International Development, Community, and Environment



Document Type

Book Chapter


Feminism is a multidimensional yet coherent worldview. It is an approach to investigating the world. It also generates prescriptions derived from those findings. Feminism is an achieved mosaic of understandings, yet it is still unfolding. Feminism puts women – their experiences, their ideas, their actions, thoughts about them, efforts to convince and manipulate them – on center stage, while feminism also makes ‘men-as-men’ visible and masculinity problematic. Feminism takes ‘women-as-women’ seriously, yet it acknowledges and explicitly explores women’s own myriad, often unequal, locations. In short, feminism is a complex set of understandings about how power operates, how power is legitimized and how power is perpetuated. Feminists investigate forms of power that are constructed and wielded in what are conventionally imagined as ‘private’ spaces (inside homes, within families, among friends), as well as forms of power wielded in what are presumed to be ‘public’ spaces (elections, courts, schools, television companies, banks, garment factories and military bases). What distinguishes a feminist curiosity is its concern with the causal links between power in private spaces and power in public spaces. The idea that public and private spaces’ power dynamics can causally influence each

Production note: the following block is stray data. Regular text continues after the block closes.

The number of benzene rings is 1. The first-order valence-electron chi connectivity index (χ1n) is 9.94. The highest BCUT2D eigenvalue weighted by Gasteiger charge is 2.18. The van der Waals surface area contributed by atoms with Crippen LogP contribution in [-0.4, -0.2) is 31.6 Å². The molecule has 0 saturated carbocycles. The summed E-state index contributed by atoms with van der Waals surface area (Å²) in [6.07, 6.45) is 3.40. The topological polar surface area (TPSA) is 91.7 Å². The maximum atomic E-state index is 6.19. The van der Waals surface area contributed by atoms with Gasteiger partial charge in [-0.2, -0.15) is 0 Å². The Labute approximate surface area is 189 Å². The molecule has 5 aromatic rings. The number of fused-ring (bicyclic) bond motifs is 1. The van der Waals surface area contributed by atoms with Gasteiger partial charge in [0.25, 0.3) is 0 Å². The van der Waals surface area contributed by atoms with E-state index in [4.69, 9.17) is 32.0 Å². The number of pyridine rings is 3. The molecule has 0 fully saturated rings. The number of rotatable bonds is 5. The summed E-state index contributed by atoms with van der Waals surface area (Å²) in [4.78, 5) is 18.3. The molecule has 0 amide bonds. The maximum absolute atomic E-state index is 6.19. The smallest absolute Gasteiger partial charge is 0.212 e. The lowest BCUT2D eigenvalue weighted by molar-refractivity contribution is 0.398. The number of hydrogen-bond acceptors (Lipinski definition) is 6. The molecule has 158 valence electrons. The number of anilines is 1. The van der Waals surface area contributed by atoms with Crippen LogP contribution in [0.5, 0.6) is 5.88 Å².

other is one of the reasons that feminist studies are interdisciplinary. Feminism employs research skills drawn, yet recrafted, from political science, history, sociology, philosophy, anthropology, biology, film and literary criticism, geography, economics and psychology to create a genuinely feminist investigation of, say, nuclear weapons policy making or global trade bargaining. This realization that feminist investigations call for multiple skills has nurtured the interdisciplinary character of many feminist International Relations (IR) scholarly projects: organizing conferences, designing research, publishing journals, developing curriculum, advising graduate students and drafting academic job descriptions. These are the activities that launch and sustain any academic research and teaching field. Feminist scholars have not found narrower disciplinary ‘gatekeeping’ in any of these activities to be fruitful.

Publication Title

International Relations Theory for the Twenty-First Century: An Introduction

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international relations, feminism, philosophy